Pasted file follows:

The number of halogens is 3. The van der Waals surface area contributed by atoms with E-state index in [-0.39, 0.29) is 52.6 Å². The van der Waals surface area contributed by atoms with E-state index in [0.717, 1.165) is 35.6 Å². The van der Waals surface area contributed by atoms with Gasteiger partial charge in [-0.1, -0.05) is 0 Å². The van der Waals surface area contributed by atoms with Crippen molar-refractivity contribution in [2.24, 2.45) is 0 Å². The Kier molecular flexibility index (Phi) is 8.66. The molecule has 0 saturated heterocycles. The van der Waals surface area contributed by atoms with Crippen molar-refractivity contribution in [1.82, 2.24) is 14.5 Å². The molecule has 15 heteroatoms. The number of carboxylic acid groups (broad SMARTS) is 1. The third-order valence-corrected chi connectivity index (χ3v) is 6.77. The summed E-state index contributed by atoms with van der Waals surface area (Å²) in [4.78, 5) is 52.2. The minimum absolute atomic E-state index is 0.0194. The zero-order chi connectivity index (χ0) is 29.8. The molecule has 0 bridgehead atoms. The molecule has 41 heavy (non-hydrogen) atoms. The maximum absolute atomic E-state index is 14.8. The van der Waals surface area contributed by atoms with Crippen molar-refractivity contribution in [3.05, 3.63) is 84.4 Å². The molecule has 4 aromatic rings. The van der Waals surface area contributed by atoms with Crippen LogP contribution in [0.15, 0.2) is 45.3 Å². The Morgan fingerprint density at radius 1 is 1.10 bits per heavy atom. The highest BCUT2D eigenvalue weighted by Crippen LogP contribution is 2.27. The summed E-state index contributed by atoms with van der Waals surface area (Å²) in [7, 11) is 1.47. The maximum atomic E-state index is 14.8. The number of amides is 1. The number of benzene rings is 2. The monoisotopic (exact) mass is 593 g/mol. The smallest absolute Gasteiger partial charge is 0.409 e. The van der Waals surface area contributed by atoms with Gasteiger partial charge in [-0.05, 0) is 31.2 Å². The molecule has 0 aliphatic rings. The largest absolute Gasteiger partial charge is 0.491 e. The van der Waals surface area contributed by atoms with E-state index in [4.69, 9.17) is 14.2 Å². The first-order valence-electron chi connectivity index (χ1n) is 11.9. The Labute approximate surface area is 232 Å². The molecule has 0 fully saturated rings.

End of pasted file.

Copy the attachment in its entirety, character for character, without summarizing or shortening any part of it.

The number of halogens is 3. The van der Waals surface area contributed by atoms with E-state index in [-0.39, 0.29) is 52.6 Å². The van der Waals surface area contributed by atoms with E-state index in [0.717, 1.165) is 35.6 Å². The van der Waals surface area contributed by atoms with Gasteiger partial charge in [-0.1, -0.05) is 0 Å². The van der Waals surface area contributed by atoms with Crippen molar-refractivity contribution in [2.24, 2.45) is 0 Å². The Kier molecular flexibility index (Phi) is 8.66. The molecule has 0 saturated heterocycles. The van der Waals surface area contributed by atoms with Crippen molar-refractivity contribution in [1.82, 2.24) is 14.5 Å². The molecule has 15 heteroatoms. The number of carboxylic acid groups (broad SMARTS) is 1. The third-order valence-corrected chi connectivity index (χ3v) is 6.77. The summed E-state index contributed by atoms with van der Waals surface area (Å²) in [4.78, 5) is 52.2. The minimum absolute atomic E-state index is 0.0194. The zero-order chi connectivity index (χ0) is 29.8. The molecule has 0 bridgehead atoms. The molecule has 41 heavy (non-hydrogen) atoms. The maximum absolute atomic E-state index is 14.8. The van der Waals surface area contributed by atoms with Crippen molar-refractivity contribution in [3.05, 3.63) is 84.4 Å². The molecule has 4 aromatic rings. The van der Waals surface area contributed by atoms with Crippen LogP contribution in [0.15, 0.2) is 45.3 Å². The Morgan fingerprint density at radius 1 is 1.10 bits per heavy atom. The highest BCUT2D eigenvalue weighted by Crippen LogP contribution is 2.27. The summed E-state index contributed by atoms with van der Waals surface area (Å²) in [7, 11) is 1.47. The maximum atomic E-state index is 14.8. The number of amides is 1. The number of benzene rings is 2. The monoisotopic (exact) mass is 593 g/mol. The smallest absolute Gasteiger partial charge is 0.409 e. The van der Waals surface area contributed by atoms with Gasteiger partial charge in [-0.05, 0) is 31.2 Å². The molecule has 0 aliphatic rings. The largest absolute Gasteiger partial charge is 0.491 e. The van der Waals surface area contributed by atoms with E-state index in [4.69, 9.17) is 14.2 Å². The first-order valence-electron chi connectivity index (χ1n) is 11.9. The Labute approximate surface area is 232 Å². The molecule has 0 fully saturated rings.